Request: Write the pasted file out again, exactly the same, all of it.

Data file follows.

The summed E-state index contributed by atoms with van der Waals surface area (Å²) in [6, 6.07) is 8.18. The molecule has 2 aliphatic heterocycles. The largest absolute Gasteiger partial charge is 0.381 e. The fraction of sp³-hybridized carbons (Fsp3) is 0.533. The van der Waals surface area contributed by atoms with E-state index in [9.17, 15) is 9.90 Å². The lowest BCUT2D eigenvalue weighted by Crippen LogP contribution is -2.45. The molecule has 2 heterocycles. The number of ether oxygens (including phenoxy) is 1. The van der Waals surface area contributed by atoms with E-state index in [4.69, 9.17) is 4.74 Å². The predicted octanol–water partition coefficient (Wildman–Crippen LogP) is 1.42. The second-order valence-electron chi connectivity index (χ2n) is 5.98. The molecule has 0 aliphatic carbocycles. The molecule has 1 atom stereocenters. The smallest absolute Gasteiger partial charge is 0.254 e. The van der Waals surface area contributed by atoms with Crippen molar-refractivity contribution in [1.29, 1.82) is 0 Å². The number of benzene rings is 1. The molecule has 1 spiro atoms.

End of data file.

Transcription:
The summed E-state index contributed by atoms with van der Waals surface area (Å²) in [6, 6.07) is 8.18. The molecule has 2 aliphatic heterocycles. The largest absolute Gasteiger partial charge is 0.381 e. The fraction of sp³-hybridized carbons (Fsp3) is 0.533. The van der Waals surface area contributed by atoms with E-state index in [9.17, 15) is 9.90 Å². The lowest BCUT2D eigenvalue weighted by Crippen LogP contribution is -2.45. The molecule has 2 heterocycles. The number of ether oxygens (including phenoxy) is 1. The van der Waals surface area contributed by atoms with E-state index in [4.69, 9.17) is 4.74 Å². The predicted octanol–water partition coefficient (Wildman–Crippen LogP) is 1.42. The second-order valence-electron chi connectivity index (χ2n) is 5.98. The molecule has 0 aliphatic carbocycles. The molecule has 1 atom stereocenters. The smallest absolute Gasteiger partial charge is 0.254 e. The van der Waals surface area contributed by atoms with Crippen molar-refractivity contribution in [1.29, 1.82) is 0 Å². The number of benzene rings is 1. The molecule has 1 spiro atoms.